Physically Shaping?

Discussion in 'Luthier's Corner' started by Techmonkey, Jan 30, 2006.

  1. Techmonkey


    Sep 4, 2004
    Wales, UK
    My GCSE bass project has finally gone from some ideas on paper to something scarily physical... We glued the body blank pieces together, ran it through the thickness planer a few times, cut the body shape semi accurately on the bandsaw, we're routing all the cavities next and then I need to physically shape the body. But I don't have a clue where to start really! Obviously first step will be to go over the curves on the belt sander... But then I don't know what to do! I know where my contours are going to go, and on the sides of the body I'm aiming to round them... like on the sides of a Warwick bass.
    I have access to a relatively good workshop... How do you recommend I shape the body?

    I'll get pics of what I have atm ASAP.
    thanks in advance!
  2. I'd go simple for the first bass. Use a round over bit of about 1/2" radius in your router and go all around in both front and back. Then use rasps and files to shape the tummy cut and the forearm contours. You should finish sand either by hand or an orbital sander.

    good luck!
  3. Fasoldt Basses

    Fasoldt Basses

    Mar 22, 2005
    Stevens Point, WI
    Karl Thompson, Builder (Formerly Fat Karl)
    No, No, No, Ignore that last post! :D ;)
    If I were you I'd go ahead and carve the bass because doing so really makes it a work of art. You can use a spokeshave for outside curves and half-round file for inside curves. If you want to be guaranteed a good building experience, plan some carving. It's fun.:p
    Sorry Wilser - no offense buddy.;) Just opinions of course.:D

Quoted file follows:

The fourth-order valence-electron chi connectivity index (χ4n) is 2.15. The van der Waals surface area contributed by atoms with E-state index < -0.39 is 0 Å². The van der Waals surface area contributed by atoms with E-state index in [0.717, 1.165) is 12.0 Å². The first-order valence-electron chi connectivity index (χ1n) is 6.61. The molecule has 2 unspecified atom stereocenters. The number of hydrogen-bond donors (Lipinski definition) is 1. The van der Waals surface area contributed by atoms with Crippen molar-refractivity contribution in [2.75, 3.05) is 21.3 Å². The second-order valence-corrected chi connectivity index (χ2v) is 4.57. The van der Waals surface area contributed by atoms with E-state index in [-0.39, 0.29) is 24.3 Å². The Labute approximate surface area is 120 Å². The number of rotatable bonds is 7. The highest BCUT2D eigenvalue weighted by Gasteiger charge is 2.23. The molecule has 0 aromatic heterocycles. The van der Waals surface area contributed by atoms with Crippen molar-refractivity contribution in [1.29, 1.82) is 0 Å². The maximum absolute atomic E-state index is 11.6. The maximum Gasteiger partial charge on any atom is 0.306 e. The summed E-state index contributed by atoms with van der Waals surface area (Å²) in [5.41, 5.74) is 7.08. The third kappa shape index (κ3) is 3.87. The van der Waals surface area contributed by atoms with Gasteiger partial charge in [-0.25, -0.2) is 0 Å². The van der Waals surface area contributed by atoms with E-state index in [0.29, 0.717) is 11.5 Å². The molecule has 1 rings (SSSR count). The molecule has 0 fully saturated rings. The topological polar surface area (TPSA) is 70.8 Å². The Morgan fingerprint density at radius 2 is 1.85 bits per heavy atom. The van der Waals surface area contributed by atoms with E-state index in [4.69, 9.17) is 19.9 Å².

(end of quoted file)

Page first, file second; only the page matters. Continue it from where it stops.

4. Wademeister63


    Aug 30, 2004
    Denton Tx
  5. none taken, I carved my Steve Swallow turkey bass without power tools too. Use whatever technique you feel more confortable with to achieve the result you crave.
  6. Kronos


    Dec 28, 2005
    Philadelphia, PA
    So, technically it is possible to do a bass without power tools?
  7. Scott French

    Scott French Dude Supporting Member

    May 12, 2004
    Grass Valley, CA
    Music has been around a lot longer than electricity.

    (I wouldnt want to do without power though.)
  8. Kronos


    Dec 28, 2005
    Philadelphia, PA
    I'd like to hand make one, but I'm afraid that I'd never be able to plane the wood flat enough for a good join.

    Are there places that I could take blank wood to get it planed flat?


    Or could I just use a regular hand planer?
  9. JSPguitars


    Jan 12, 2004
    Grass Valley
    I took some cocobolo to a local cabinet making shop to get jointed, and got a bunch of large wood 'thicknessed' by another.........some will do it for free, others will charge you an arm and a leg.

    As far as shaping, I use these two tools all the time: a full round sureform and a palm gouge. Both for real cheap, too. Just make sure you don't carve/gouge towards yourself, it hurts. I made the curves on my first bass with only these tools, and by using the butt-end of a hand belt sander.

    You can also use a 'bastard' file that is half-round on one side and flat on the other for smoothing things out. The sureform can take off a lot of wood at once, but leaves a lot left to be cleaned up.